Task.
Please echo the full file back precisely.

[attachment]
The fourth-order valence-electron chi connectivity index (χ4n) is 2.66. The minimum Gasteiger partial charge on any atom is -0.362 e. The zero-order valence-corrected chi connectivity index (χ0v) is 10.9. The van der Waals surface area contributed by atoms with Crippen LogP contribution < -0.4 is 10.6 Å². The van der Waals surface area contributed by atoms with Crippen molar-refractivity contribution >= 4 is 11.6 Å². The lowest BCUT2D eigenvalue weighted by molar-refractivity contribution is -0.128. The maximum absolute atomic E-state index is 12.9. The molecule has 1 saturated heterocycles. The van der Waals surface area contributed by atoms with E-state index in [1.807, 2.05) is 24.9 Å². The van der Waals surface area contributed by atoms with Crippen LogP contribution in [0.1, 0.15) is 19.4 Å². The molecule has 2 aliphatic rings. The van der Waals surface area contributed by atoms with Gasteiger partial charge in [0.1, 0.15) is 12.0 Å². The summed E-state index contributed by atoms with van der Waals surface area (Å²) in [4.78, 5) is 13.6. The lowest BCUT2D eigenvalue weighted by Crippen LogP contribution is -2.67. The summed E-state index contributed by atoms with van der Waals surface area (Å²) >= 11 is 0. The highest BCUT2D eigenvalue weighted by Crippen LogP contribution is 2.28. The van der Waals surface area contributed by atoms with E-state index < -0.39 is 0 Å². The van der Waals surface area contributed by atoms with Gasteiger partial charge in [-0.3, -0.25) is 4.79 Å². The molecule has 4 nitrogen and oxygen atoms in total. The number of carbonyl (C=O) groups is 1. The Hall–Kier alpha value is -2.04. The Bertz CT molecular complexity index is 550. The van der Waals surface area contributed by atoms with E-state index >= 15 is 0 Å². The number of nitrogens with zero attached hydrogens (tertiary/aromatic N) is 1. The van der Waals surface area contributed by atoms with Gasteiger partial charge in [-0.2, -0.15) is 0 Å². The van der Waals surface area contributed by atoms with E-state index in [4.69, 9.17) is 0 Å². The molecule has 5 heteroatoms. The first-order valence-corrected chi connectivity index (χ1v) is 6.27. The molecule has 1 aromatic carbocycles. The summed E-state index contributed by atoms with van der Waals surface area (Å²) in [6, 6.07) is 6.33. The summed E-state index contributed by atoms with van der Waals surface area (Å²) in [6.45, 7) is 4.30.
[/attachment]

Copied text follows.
The fourth-order valence-electron chi connectivity index (χ4n) is 2.66. The minimum Gasteiger partial charge on any atom is -0.362 e. The zero-order valence-corrected chi connectivity index (χ0v) is 10.9. The van der Waals surface area contributed by atoms with Crippen LogP contribution < -0.4 is 10.6 Å². The van der Waals surface area contributed by atoms with Crippen molar-refractivity contribution >= 4 is 11.6 Å². The lowest BCUT2D eigenvalue weighted by molar-refractivity contribution is -0.128. The maximum absolute atomic E-state index is 12.9. The molecule has 1 saturated heterocycles. The van der Waals surface area contributed by atoms with E-state index in [1.807, 2.05) is 24.9 Å². The van der Waals surface area contributed by atoms with Crippen LogP contribution in [0.1, 0.15) is 19.4 Å². The molecule has 2 aliphatic rings. The van der Waals surface area contributed by atoms with Gasteiger partial charge in [0.1, 0.15) is 12.0 Å². The summed E-state index contributed by atoms with van der Waals surface area (Å²) in [4.78, 5) is 13.6. The lowest BCUT2D eigenvalue weighted by Crippen LogP contribution is -2.67. The summed E-state index contributed by atoms with van der Waals surface area (Å²) >= 11 is 0. The highest BCUT2D eigenvalue weighted by Crippen LogP contribution is 2.28. The van der Waals surface area contributed by atoms with E-state index < -0.39 is 0 Å². The van der Waals surface area contributed by atoms with Gasteiger partial charge in [-0.3, -0.25) is 4.79 Å². The molecule has 4 nitrogen and oxygen atoms in total. The number of carbonyl (C=O) groups is 1. The Hall–Kier alpha value is -2.04. The Bertz CT molecular complexity index is 550. The van der Waals surface area contributed by atoms with E-state index >= 15 is 0 Å². The number of nitrogens with zero attached hydrogens (tertiary/aromatic N) is 1. The van der Waals surface area contributed by atoms with Gasteiger partial charge in [-0.2, -0.15) is 0 Å². The van der Waals surface area contributed by atoms with E-state index in [4.69, 9.17) is 0 Å². The molecule has 5 heteroatoms. The first-order valence-corrected chi connectivity index (χ1v) is 6.27. The molecule has 1 aromatic carbocycles. The summed E-state index contributed by atoms with van der Waals surface area (Å²) in [6, 6.07) is 6.33. The summed E-state index contributed by atoms with van der Waals surface area (Å²) in [6.45, 7) is 4.30.